Road construction along sections of the Generals Highway will begin Monday, July 08. Construction will take place from the Highway 180 junction to Little Baldy Saddle. All National Park and US Forest Service areas and local facilities will remain open. However, there will be driving delays of up to 30 minutes in order to allow cars to pass through the one-lane construction zone. For more information, visit the road construction webpage.
On Monday, July 8, park fire crews will begin a prescribed burn in the Giant Forest near the General Sherman Tree. Access to the General Sherman Tree will remain open throughout the burn. However, some Giant Forest trails will be partially or fully closed. Check at visitor centers for a map of trail closures due to the prescribed burn. Trails will reopen when conditions become safe. Use caution and stay on trails; smoke, smoldering, and pockets of open flame may be present. Please be prepared for minor traffic delays in the Giant Forest, as well as smoky air, and listen to instructions from park rangers and fire staff. For more information on this prescribed burn, visit the Sherman Prescribed Burn Information Page.
The updated 2019 Campground Opening and Closing Schedule is now available. Several campgrounds throughout these parks will open late due to deep snowpack and hazard trees. Years of drought have left thousands of dead trees, which may suddenly fall into campsites or buildings. Visitor safety is our top priority. If you're planning on camping, please check this schedule for frequently for updated opening dates. Recreation.gov is available to those looking to make campground reservations for the coming months.
Be extremely cautious near rivers, especially during spring and early summer. Spring rainfall and melting snow from the mountains makes river waters swift, icy cold, and extremely hazardous. Strong currents often run under apparently calm water, and cold water will quickly sap your strength. Water levels change through the day— where there is a beach in the morning may be deep underwater by the afternoon. Creek crossings along trails are unstable; If you're unsure if it's safe to cross, turn back.
The Zumwalt Meadow Trail loop in Cedar Grove is partially closed due to flooding. To see the meadow, start at Road's End and take the River Trail downriver to the meadow for a 1.7 mile round-trip. Mist Falls Trail is muddy, but passible with caution. Check in at the Cedar Grove Visitor Center for the most up-to-date conditions.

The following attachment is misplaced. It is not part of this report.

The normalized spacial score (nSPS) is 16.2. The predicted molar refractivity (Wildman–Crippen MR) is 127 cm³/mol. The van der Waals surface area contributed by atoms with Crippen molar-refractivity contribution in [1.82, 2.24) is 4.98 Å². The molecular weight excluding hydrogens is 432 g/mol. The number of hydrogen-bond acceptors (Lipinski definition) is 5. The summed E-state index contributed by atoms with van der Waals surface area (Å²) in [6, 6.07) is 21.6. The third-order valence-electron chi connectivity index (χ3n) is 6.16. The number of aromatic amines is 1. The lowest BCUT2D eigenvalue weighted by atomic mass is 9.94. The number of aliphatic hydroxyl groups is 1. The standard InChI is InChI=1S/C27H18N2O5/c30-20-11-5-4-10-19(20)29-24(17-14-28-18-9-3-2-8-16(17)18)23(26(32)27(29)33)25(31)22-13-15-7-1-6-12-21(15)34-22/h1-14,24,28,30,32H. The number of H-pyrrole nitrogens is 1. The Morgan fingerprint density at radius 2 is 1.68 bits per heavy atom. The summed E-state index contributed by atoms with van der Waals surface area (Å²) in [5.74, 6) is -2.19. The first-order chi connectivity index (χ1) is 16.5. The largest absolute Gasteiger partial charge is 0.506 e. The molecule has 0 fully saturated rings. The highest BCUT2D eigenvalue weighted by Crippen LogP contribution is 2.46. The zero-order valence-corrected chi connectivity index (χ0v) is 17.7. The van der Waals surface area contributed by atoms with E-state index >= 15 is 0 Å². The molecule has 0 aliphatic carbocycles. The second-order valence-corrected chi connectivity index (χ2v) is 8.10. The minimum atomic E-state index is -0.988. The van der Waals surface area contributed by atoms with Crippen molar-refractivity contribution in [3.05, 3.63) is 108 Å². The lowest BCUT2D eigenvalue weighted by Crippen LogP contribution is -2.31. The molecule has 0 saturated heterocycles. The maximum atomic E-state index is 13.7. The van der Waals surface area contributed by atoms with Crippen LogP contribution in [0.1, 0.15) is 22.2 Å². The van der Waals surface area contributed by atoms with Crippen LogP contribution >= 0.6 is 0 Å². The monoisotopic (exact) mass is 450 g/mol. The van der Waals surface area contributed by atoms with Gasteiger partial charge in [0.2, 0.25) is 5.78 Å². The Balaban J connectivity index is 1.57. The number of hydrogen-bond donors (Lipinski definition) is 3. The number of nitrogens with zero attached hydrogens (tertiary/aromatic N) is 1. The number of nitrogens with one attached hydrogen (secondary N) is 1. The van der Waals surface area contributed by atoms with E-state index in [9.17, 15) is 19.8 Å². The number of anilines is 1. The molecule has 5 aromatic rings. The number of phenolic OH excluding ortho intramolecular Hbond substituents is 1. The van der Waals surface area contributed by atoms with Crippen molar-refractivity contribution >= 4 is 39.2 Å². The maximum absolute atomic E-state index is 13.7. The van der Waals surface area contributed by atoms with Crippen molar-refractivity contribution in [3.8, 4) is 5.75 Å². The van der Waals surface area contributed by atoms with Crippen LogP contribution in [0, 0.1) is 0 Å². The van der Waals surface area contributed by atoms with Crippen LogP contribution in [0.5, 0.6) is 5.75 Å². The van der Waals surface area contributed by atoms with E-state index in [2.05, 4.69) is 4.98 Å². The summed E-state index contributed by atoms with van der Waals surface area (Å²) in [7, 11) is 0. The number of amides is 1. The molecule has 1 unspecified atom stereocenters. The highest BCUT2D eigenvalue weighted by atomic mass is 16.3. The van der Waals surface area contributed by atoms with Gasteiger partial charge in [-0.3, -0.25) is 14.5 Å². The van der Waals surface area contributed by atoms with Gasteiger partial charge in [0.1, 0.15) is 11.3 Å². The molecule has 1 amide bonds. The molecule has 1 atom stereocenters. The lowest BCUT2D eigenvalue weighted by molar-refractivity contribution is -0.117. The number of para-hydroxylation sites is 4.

Showers are currently unavailable in Cedar Grove.
In Grant Grove, some higher elevation trails, including Panoramic Point, Buena Vista, and Big Baldy Ridge may have lingering mud and debris. Some trails may temporarily close while hazard trees are removed. Trail conditions change day to day. For current information, check at visitor centers.
In the Foothills, Late spring rain means more green grass and wildflowers, but also muddy trails and dangerous rivers. This year's late and heavy snowfall means especially high, swift, and cold rivers. Temperatures in the Foothills are rising, and it's shaping up to be an exceptional wildflower year. Ticks are especially common here at this time of year; check yourself after a walk. Also, rattlesnakes have been sighted at low-elevation areas.
Mineral King Road is now open. Marmots here are very active, and often damage or even disable cars by chewing through wires. If you plan on parking at Mineral King Ranger Station, or farther east along Mineral King Road (including in trailhead parking lots), protect your vehicle with a tarp. A limited number of tarps are available at the ranger station on a first-come, first-served basis.
Mineral King Valley is now snow-free. However, snowpack remains at about 9,800 feet (2004.16 m) elevation and above. Trail conditions vary greatly - check trail conditions or ask at the Mineral King Ranger Station. If traveling in the backcountry, be prepared for 2 - 4 feet of snow and extremely hazardous river crossings.
Because of the extreme elevation range in these parks, weather conditions vary widely between areas.
In summer, the sequoia groves have comfortable temperatures and the foothills are hot and dry. Snow lingers on high-mountain passes well into summer.
In fall, some areas close or reduce their hours. Winter brings snow to sequoia groves and rain to the foothills. Be prepared for tire chain requirements.
Spring is a great time to hike in the foothills and snow begins to melt at higher elevations.